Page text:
The FEAT Farm is owned and operated by the Compatible Lands Foundation, and it is where the hands-on training for the BattleGround to Breaking Ground (BGBG) project takes place. Lead by Texas A&M AgriLife Extension, the BGBG project is an entrepreneurial training program for veterans, active-duty military members, and others interested in starting or expanding an agricultural business. The training includes business planning and production education with the hands-on training offered at the farm.
This innovative partnership between CLF and Texas A&M AgriLife began in 2019 with funding from the U.S. Department of Agriculture’s National Institute of Food and Agriculture (USDA-NIFA), and the U.S. Department of Defense, with additional support from the Farmer Veteran Coalition. While delivering knowledge to individuals interested in agriculture, the BGBG project also seeks to reduce the unemployment rates of veterans transitioning from military service into civilian life by providing alternate employment options with tailored, hands-on training to support success.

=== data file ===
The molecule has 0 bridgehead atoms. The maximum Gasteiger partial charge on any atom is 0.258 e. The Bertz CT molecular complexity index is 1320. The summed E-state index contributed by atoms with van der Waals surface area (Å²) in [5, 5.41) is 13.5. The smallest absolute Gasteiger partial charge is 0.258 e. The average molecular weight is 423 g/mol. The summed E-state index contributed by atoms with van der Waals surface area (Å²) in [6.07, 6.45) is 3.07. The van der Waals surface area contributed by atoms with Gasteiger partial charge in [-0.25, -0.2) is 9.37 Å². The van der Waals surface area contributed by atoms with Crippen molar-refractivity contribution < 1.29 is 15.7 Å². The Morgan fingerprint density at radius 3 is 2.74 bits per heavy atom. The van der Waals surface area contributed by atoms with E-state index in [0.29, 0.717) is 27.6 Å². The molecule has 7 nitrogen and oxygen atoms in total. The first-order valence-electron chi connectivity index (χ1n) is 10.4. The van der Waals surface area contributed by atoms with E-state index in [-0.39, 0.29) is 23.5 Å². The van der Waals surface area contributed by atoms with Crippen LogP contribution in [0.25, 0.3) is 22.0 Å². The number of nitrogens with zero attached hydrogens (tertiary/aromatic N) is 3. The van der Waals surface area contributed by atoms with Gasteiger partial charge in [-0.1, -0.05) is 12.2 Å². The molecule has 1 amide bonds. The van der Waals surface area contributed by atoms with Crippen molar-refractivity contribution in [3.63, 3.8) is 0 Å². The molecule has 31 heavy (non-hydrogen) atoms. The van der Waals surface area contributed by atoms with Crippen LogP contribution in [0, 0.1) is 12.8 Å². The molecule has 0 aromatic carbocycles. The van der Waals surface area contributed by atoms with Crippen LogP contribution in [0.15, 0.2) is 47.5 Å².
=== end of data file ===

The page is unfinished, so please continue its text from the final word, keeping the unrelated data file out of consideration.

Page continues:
“Texas A&M AgriLife is a recognized leader in serving and supporting farmers and ranchers in Texas,” says Lieutenant Colonel (ret.) Joe Knott, CLFs Director of Military Partnerships. “CLF is proud to work with them to provide this training resource to our military veterans interested in building agricultural enterprises.”
“I enjoy leading the workshops and working with the people who participate in the BGBG program,” says Heidi Barber, manager of the FEAT Farm, and a U.S. Army Veteran. “With the hands-on trainings, we share and demonstrate important skills that participants can take home and use to help build their businesses. They also find it helpful to meet other like-minded people who are working towards similar goals.” Trainings to date have covered such topics as cover crop rotation, artificial insemination, and welding.
The work at FEAT Farm aligns with the larger mission of Compatible Lands Foundation. Founded in 2009, CLF aims to promote the conservation, restoration, and preservation of land and natural resources and to foster compatible land uses among private and public landowners. “Supporting current and future generations who want to engage in farming and ranching is fundamental to conservation of working landscapes,” says Robert Gregory, Executive Director of CLF. “Indeed, the two go hand-in-hand.”
The next session (Cohort 8) of BGBG begins August 27, 2020 and the hands-on training will be offered virtually until in-person classes can safely resume. You can find more information on the upcoming program and the application process here.
To learn more about Compatible Lands Foundation and to support our work, please visit: www.compatiblelands.org.